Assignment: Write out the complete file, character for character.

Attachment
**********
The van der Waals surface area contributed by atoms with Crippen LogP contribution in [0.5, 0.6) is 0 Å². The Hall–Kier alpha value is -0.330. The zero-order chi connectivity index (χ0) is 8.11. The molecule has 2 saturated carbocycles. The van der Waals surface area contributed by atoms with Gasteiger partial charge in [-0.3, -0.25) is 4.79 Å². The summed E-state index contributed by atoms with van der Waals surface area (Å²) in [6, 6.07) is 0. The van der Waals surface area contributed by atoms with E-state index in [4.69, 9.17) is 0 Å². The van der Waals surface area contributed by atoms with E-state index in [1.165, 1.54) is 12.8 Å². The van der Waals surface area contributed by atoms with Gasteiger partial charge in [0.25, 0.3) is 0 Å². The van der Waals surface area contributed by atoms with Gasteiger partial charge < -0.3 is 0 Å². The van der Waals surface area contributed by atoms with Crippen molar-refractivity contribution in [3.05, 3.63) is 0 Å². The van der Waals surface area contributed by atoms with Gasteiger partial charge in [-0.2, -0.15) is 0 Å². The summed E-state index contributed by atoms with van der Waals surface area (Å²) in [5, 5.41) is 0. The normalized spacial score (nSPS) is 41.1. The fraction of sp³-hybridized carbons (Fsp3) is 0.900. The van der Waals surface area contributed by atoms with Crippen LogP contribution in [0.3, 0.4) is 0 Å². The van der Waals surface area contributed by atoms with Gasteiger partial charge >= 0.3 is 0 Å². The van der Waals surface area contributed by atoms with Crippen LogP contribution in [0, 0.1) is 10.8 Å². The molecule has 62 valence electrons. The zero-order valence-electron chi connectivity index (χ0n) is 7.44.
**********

The van der Waals surface area contributed by atoms with Crippen LogP contribution in [0.5, 0.6) is 0 Å². The Hall–Kier alpha value is -0.330. The zero-order chi connectivity index (χ0) is 8.11. The molecule has 2 saturated carbocycles. The van der Waals surface area contributed by atoms with Gasteiger partial charge in [-0.3, -0.25) is 4.79 Å². The summed E-state index contributed by atoms with van der Waals surface area (Å²) in [6, 6.07) is 0. The van der Waals surface area contributed by atoms with E-state index in [4.69, 9.17) is 0 Å². The van der Waals surface area contributed by atoms with E-state index in [1.165, 1.54) is 12.8 Å². The van der Waals surface area contributed by atoms with Gasteiger partial charge in [0.25, 0.3) is 0 Å². The van der Waals surface area contributed by atoms with Gasteiger partial charge < -0.3 is 0 Å². The van der Waals surface area contributed by atoms with Crippen molar-refractivity contribution in [3.05, 3.63) is 0 Å². The van der Waals surface area contributed by atoms with Gasteiger partial charge in [-0.2, -0.15) is 0 Å². The summed E-state index contributed by atoms with van der Waals surface area (Å²) in [5, 5.41) is 0. The normalized spacial score (nSPS) is 41.1. The fraction of sp³-hybridized carbons (Fsp3) is 0.900. The van der Waals surface area contributed by atoms with Crippen LogP contribution in [0.3, 0.4) is 0 Å². The van der Waals surface area contributed by atoms with Gasteiger partial charge >= 0.3 is 0 Å². The van der Waals surface area contributed by atoms with Crippen LogP contribution in [0, 0.1) is 10.8 Å². The molecule has 62 valence electrons. The zero-order valence-electron chi connectivity index (χ0n) is 7.44.